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UN Official: The U.S. Should Be Doing More To Help Indigenous Hondurans Under Siege

The UN rapporteur for Indigenous Rights said impunity for crimes committed against indigenous people in Honduras is higher than most other countries, despite help from many powerful donor countries.

Posted on November 10, 2015, at 2:41 p.m. ET

A Honduran Indigenous women prays at a ritual for the earth and water during a rally
Edgard Garrido / AP

A Honduran Indigenous women prays at a ritual for the earth and water during a rally

MEXICO CITY, Mexico — Donor countries, including the United States, are doing far too little to protect thousands of Honduran indigenous people under attack from illegal settlers and ignored by their own government, the United Nations rapporteur for Indigenous Rights said Tuesday.

“The rights to their land and territory are blatantly violated.” rapporteur Vicky Tauli-Corpuz said to BuzzFeed News in an interview, noting that a number of countries have been providing assistance to the Honduran government for years, including the U.S. and Germany. Still, she doesn’t think “these efforts are enough to really change the situation of impunity and corruption.”

Tauli-Corpuz received an invitation from the Honduran government after Miskito indigenous leaders took several illegal settlers hostage and told authorities they would release them only after the state arranged a visit from the UN. There are reports that many of the settlers are Nicaraguans moving into these areas but this is so far unconfirmed.

During her eight-day visit to the country, Tauli-Corpuz says she heard of local authorities illegally selling land and of indigenous people being killed while protecting their territory. She also observed that natural resource development projects were approved through national legislation without consulting with the indigenous communities. Tauli-Corpuz said the level of impunity in Honduras sets the communities there apart from other indigenous people around the world who regularly suffer rights violations.

Among her concerns is the role the U.S.’ relative silence is playing in addressing these issues.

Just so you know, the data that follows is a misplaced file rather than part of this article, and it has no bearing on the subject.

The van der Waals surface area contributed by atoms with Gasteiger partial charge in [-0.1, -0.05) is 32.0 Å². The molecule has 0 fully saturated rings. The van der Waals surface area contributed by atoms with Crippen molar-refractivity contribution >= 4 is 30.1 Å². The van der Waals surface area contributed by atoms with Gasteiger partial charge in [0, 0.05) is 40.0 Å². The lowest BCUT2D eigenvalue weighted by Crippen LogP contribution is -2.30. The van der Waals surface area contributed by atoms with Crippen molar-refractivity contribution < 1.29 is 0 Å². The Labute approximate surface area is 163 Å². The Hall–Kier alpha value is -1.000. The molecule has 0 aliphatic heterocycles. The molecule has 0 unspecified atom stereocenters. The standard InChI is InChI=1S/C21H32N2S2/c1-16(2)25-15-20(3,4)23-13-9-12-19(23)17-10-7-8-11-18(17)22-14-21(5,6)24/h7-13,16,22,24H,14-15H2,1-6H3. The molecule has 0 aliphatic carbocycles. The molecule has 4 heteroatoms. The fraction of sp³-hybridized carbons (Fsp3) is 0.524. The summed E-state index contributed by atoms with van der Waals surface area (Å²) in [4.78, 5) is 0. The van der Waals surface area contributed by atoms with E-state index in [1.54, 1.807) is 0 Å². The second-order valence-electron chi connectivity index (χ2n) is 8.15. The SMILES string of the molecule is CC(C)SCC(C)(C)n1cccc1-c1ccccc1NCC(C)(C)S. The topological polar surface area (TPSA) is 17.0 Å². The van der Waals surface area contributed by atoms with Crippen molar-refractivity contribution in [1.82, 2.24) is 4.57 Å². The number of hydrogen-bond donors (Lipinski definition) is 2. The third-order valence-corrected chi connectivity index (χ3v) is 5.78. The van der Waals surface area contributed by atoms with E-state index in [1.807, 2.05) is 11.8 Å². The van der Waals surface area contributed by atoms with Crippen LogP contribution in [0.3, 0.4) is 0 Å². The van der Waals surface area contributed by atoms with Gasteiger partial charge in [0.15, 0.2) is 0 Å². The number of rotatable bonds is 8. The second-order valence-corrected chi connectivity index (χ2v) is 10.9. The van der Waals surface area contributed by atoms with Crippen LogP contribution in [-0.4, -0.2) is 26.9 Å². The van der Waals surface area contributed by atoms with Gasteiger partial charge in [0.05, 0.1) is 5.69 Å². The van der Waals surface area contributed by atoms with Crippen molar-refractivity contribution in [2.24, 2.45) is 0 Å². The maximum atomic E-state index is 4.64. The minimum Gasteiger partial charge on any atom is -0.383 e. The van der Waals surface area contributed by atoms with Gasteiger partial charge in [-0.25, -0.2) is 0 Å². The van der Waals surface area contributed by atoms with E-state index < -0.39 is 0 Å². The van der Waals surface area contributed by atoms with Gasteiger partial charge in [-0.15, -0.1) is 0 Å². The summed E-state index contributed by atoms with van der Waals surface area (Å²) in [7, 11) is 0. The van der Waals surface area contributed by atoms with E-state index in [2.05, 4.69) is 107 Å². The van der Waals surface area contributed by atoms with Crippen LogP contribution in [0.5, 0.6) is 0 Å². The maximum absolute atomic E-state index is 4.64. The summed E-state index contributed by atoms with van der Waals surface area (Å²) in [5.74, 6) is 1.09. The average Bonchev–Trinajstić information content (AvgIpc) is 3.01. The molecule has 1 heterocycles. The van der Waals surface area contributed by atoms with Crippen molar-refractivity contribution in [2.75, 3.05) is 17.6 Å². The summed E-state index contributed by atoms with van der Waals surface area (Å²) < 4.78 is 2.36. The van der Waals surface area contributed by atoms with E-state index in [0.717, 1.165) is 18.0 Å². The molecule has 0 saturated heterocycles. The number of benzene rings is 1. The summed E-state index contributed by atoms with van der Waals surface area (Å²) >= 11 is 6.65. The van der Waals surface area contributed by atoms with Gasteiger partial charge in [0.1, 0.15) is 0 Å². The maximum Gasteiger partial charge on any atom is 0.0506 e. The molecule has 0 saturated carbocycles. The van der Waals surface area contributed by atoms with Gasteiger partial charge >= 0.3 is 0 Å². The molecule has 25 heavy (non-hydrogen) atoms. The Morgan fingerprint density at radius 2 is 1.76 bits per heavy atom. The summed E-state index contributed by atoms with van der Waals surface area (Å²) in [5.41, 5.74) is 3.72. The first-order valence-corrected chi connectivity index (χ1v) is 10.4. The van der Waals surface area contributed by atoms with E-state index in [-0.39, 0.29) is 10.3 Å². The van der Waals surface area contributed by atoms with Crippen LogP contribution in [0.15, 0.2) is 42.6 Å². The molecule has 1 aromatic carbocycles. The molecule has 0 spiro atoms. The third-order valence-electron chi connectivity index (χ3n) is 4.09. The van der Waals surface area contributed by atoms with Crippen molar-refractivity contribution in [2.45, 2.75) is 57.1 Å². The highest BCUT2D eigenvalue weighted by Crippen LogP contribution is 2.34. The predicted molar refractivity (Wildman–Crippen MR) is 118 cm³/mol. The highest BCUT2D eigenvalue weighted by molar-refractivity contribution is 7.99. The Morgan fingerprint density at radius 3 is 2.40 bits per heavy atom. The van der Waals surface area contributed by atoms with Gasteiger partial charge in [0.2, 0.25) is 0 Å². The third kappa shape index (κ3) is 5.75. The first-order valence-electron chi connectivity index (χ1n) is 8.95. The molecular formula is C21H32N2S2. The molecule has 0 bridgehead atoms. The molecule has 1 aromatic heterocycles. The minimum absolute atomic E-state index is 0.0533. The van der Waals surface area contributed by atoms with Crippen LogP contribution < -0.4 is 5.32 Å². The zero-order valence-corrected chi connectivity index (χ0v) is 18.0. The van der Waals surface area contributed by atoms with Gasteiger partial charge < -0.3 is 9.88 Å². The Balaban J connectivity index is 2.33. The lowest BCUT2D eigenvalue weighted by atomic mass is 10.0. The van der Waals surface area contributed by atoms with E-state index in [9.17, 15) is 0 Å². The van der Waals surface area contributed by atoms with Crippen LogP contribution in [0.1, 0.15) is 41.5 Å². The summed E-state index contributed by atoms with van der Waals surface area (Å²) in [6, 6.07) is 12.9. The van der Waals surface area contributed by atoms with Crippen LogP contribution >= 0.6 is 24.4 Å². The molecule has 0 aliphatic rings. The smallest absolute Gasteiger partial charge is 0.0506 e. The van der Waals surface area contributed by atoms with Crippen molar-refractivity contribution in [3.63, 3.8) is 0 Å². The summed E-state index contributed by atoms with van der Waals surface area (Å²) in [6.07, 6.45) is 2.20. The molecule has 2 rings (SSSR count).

“The U.S. is really a major donor country that has a lot of influence here in Honduras,” said Tauli-Corpuz, “so I think it’s important that they do much more in terms of respecting the rights of indigenous people, in terms of drug traffickers that are invading their land.” Tauli-Corpuz did not, however, offer any specific examples of actions the U.S. or other countries could take, aside from putting more pressure on Honduras to recognize its human rights obligations.

In 2008, the U.S. State Department launched the Central America Regional Security Initiative, known as CARSI, a $642 million program to disrupt criminal activity and develop strong governments in the region. Since then, a coup d’etat deposed of a democratically-elected president and it’s second biggest city recorded the highest homicide rate for a non-war setting in the world.

Controversy enveloped American efforts in Honduras after an anti-drug operation led by the U.S. Drug Enforcement Administration and Honduran police killed four members of the Miskito community in the country’s Caribbean coast in 2012.

“More than five year after CARSI’s inception and the associated rise in justice and security sector funding, Honduras faces even more pronounced difficulties in addressing problems of violence and crime,” concluded a Woodrow Wilson Center report assessing the initiative’s success released last year.

Even as the State Department continued to send assistance to Honduras, concern over human rights violations in the Central American country continued to grow. In 2012, 94 members of Congress sent a letter to Secretary of State Hillary Clinton asking her to “suspend U.S. assistance to the Honduran military and and police given the credible allegations of widespread, serious violations of human rights attributed to the security forces.”

Tauli-Corpuz will present her final report and recommendations to the UN Human Rights Council after she reviews the information she collected during her visit.